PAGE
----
Although a number of studies have reported that the abundances of proteins potentially involved in other types of PTMs are altered under ENM exposure, most of the studies have not identified the exact protein modifications. For instance, protein abundances of the phosphorylation-based p70S6K signaling pathway and protein ubiquitination pathway were reported to be altered with selenium quantum dots treatment [75]. In addition, proteins involved in ubiquitination were found altered in human lung cells treated with copper-oxide ENMs [54], Balb/3T3 mouse fibroblast cells treated with gold ENMs [35], and mice that inhaled silver ENMs [49]; however, the identity of modified proteins has not been reported.

One of few examples of ENM-induced PTMs being investigated is protein carbonylation, an irreversible PTM indicative of loss of protein function induced by oxidative stress [76]. Rainville et al. found that the carbonylation levels decreased in proteins such as 14-3-3 in response to silver ENMs [77]. The authors used fluorescein-5-thiosemicarbazide to label protein carbonyls, which were later separated and visualized on a 2D-gel. However, an overall increase of carbonyl groups was observed in MRC-5 human lung fibroblast cells following exposure to SiO2 ENMs [78]. In a more comprehensive study, the effects on protein carbonylation of a panel of 24 representative ENMs, including amorphous silica, metal oxide, carbon nanotubes, and silver, were assessed in NRK-52E cells [31]. Briefly, protein carbonyls were probed with 2,4-dinitrophenylhydrazine and then detected by immunoblotting. The identity of the proteins was then determined by MS. The results showed that 11 out of 24 ENMs induced an increase in protein carbonylation and that the modified proteins cover a broad range of functional categories from enzymes involved in central metabolism to proteins involved in stress response.

It should be noted that the effect of ENMs on PTMs should be assessed in a case-by-case manner. Although ENM-triggered ROS burst has been observed in many cases, ENMs that can switch between different oxidation states may also act as ROS scavengers. For example, cerium-oxide nanoparticles deposited in rat lung protect the animals against oxidative stress by limiting ROS production, glutathione oxidation, and lipid peroxidation [79]. Thus, the anti-inflammatory capacity of these ENMs may prevent oxidative PTMs on proteins in vivo.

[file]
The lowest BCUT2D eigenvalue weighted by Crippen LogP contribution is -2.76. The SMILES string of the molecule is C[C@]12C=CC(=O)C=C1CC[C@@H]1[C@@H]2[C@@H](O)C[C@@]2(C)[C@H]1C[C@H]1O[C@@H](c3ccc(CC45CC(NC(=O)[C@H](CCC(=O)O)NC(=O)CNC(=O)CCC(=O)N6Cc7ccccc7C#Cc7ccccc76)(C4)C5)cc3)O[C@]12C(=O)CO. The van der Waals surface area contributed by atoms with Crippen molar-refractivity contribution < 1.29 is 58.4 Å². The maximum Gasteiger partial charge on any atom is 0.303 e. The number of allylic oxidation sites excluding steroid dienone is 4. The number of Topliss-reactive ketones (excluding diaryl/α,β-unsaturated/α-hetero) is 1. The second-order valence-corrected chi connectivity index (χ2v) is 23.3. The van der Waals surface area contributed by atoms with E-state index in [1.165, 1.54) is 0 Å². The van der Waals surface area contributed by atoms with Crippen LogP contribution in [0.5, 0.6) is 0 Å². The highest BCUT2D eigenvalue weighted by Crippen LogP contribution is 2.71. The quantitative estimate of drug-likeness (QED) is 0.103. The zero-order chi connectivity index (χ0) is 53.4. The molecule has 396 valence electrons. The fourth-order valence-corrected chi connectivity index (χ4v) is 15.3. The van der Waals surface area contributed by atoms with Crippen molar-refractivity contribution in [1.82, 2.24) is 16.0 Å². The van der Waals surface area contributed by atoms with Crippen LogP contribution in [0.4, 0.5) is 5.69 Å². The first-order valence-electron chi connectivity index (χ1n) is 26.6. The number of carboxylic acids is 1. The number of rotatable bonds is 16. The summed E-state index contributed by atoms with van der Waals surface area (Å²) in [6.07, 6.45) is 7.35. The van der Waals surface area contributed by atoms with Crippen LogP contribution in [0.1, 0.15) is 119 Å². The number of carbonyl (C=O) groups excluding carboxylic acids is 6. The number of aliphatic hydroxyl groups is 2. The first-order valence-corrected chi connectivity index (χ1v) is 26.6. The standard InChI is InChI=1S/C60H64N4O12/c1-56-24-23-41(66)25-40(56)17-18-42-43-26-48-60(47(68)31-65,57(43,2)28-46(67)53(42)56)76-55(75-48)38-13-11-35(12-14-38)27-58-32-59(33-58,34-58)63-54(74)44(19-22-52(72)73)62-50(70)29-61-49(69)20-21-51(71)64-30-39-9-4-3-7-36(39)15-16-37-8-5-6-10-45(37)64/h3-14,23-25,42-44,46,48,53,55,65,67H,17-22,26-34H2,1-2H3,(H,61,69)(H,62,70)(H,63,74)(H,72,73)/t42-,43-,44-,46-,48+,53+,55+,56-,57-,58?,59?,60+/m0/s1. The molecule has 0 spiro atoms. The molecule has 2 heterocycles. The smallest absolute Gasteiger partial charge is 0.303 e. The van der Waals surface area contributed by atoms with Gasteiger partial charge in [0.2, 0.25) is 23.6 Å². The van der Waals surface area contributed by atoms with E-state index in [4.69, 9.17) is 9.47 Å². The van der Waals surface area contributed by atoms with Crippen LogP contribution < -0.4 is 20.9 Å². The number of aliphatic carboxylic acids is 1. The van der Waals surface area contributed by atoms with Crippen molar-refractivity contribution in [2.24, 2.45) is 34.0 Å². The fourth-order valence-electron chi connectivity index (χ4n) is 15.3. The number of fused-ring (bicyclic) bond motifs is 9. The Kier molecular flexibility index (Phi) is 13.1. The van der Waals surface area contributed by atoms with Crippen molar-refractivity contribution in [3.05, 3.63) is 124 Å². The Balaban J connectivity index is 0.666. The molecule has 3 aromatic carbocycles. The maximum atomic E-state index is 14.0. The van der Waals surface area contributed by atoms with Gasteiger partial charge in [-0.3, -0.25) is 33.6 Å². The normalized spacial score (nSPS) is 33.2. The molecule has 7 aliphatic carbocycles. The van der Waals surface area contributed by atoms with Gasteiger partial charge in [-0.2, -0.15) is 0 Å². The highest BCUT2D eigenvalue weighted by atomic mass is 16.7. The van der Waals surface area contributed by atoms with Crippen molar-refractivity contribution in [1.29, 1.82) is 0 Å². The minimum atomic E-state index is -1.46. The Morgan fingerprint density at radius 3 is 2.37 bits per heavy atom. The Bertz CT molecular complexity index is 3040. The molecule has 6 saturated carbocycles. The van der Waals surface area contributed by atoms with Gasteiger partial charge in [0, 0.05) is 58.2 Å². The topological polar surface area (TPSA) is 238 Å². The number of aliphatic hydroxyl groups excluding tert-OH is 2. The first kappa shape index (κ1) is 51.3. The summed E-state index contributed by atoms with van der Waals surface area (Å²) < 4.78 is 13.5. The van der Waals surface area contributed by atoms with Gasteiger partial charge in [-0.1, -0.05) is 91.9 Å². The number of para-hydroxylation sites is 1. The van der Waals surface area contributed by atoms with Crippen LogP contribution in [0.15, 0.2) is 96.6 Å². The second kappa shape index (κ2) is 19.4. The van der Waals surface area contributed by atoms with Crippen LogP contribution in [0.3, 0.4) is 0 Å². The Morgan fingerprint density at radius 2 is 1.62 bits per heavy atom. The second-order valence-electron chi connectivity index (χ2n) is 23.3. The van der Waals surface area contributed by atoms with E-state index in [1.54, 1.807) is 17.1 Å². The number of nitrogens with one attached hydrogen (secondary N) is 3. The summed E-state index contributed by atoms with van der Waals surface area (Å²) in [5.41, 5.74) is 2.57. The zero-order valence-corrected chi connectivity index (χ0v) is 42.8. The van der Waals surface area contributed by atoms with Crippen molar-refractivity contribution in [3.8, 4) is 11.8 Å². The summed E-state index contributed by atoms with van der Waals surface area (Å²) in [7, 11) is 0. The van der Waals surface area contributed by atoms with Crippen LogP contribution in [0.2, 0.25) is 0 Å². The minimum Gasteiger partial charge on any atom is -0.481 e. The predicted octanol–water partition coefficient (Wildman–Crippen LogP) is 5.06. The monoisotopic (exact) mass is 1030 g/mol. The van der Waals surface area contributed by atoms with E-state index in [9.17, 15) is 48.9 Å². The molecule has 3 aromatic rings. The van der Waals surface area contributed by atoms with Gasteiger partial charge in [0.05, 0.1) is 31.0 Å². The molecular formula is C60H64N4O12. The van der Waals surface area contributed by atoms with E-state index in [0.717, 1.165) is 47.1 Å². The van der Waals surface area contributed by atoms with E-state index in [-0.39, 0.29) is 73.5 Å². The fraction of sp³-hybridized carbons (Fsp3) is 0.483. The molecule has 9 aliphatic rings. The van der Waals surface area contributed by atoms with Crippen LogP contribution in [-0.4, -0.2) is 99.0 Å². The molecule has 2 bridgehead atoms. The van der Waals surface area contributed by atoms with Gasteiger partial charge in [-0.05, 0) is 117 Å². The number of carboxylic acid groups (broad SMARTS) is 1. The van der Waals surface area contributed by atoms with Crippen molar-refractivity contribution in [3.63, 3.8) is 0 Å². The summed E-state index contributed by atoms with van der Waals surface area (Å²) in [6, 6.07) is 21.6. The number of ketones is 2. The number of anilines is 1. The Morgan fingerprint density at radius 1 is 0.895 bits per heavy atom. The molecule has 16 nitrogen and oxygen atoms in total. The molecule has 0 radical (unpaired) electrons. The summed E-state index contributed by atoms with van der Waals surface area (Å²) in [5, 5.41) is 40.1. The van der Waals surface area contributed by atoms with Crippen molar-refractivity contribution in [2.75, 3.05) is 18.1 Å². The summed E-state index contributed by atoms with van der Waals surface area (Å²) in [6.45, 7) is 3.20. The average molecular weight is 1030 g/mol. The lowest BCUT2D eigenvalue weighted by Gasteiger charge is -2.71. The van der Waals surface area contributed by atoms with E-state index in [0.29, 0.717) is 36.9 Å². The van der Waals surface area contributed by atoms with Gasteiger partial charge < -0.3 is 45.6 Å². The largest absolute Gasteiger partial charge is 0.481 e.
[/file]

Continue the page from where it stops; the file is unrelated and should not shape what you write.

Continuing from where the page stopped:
Cellular responses to ENM exposure

To assess cellular responses to ENM exposure, both in vitro and in vivo studies have been utilized to identify adaptive, pathophysiological, and cytotoxic responses [19, 21, 22, 80]. Adaptive responses such as decrease in biosynthesis of proteins and DNA and increase in biosynthesis of heat shock proteins and antioxidant enzymes can be activated by certain ENMs under low dosage [81]. However, many ENMs are known to trigger toxic responses that lead to membrane damage, protein degradation, and apoptosis [20]. The ability of quantitative proteomics to globally profile protein abundances and key PTMs has proven to be a useful tool to shed new insights into the molecular regulatory mechanisms, including post-translational regulation of cellular responses to exposure of ENMs. While the outcome would be largely dependent on the cells, tissues, or animal models being used, as well as on the nature of ENMs and exposure parameters, in this section, we briefly summarize several common biological responses and pathways that have been reported to be altered with ENM exposure based on proteomics data (Table 1).

Oxidative stress